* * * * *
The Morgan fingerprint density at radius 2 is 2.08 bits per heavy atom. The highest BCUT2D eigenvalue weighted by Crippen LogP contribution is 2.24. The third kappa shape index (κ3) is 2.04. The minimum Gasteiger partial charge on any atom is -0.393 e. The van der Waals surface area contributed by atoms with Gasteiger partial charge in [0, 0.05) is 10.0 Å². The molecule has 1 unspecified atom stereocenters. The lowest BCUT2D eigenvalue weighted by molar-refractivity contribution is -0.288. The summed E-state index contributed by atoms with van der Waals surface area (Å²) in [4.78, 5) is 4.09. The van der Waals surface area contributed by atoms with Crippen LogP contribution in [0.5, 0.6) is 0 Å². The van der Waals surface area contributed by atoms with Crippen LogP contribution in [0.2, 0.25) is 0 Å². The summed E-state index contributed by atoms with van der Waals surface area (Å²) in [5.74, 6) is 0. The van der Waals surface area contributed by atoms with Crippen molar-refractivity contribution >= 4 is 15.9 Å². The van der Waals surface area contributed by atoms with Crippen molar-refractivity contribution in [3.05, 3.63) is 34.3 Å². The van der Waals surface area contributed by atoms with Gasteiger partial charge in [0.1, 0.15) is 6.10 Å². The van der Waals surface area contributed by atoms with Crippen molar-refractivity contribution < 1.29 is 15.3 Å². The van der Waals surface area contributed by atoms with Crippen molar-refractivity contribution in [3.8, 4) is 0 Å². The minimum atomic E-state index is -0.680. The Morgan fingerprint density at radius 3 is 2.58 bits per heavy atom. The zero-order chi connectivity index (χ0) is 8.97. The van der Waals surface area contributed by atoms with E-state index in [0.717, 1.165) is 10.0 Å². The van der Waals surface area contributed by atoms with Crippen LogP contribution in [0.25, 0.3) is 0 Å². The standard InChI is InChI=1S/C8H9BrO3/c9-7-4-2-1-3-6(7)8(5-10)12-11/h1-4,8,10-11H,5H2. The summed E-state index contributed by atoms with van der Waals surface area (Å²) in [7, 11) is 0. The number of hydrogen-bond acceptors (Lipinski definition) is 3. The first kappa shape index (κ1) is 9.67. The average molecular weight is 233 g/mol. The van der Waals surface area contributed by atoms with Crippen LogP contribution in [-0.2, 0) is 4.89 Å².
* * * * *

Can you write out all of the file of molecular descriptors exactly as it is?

The Morgan fingerprint density at radius 2 is 2.08 bits per heavy atom. The highest BCUT2D eigenvalue weighted by Crippen LogP contribution is 2.24. The third kappa shape index (κ3) is 2.04. The minimum Gasteiger partial charge on any atom is -0.393 e. The van der Waals surface area contributed by atoms with Gasteiger partial charge in [0, 0.05) is 10.0 Å². The molecule has 1 unspecified atom stereocenters. The lowest BCUT2D eigenvalue weighted by molar-refractivity contribution is -0.288. The summed E-state index contributed by atoms with van der Waals surface area (Å²) in [4.78, 5) is 4.09. The van der Waals surface area contributed by atoms with Crippen LogP contribution in [0.5, 0.6) is 0 Å². The van der Waals surface area contributed by atoms with Crippen LogP contribution in [0.2, 0.25) is 0 Å². The summed E-state index contributed by atoms with van der Waals surface area (Å²) in [5.74, 6) is 0. The van der Waals surface area contributed by atoms with Crippen molar-refractivity contribution >= 4 is 15.9 Å². The van der Waals surface area contributed by atoms with Crippen molar-refractivity contribution in [3.05, 3.63) is 34.3 Å². The van der Waals surface area contributed by atoms with Gasteiger partial charge in [0.1, 0.15) is 6.10 Å². The van der Waals surface area contributed by atoms with Crippen molar-refractivity contribution < 1.29 is 15.3 Å². The van der Waals surface area contributed by atoms with Crippen molar-refractivity contribution in [3.8, 4) is 0 Å². The minimum atomic E-state index is -0.680. The Morgan fingerprint density at radius 3 is 2.58 bits per heavy atom. The zero-order chi connectivity index (χ0) is 8.97. The van der Waals surface area contributed by atoms with E-state index in [0.717, 1.165) is 10.0 Å². The van der Waals surface area contributed by atoms with Crippen LogP contribution in [0.25, 0.3) is 0 Å². The standard InChI is InChI=1S/C8H9BrO3/c9-7-4-2-1-3-6(7)8(5-10)12-11/h1-4,8,10-11H,5H2. The summed E-state index contributed by atoms with van der Waals surface area (Å²) in [7, 11) is 0. The number of hydrogen-bond acceptors (Lipinski definition) is 3. The first kappa shape index (κ1) is 9.67. The average molecular weight is 233 g/mol. The van der Waals surface area contributed by atoms with Crippen LogP contribution in [-0.2, 0) is 4.89 Å².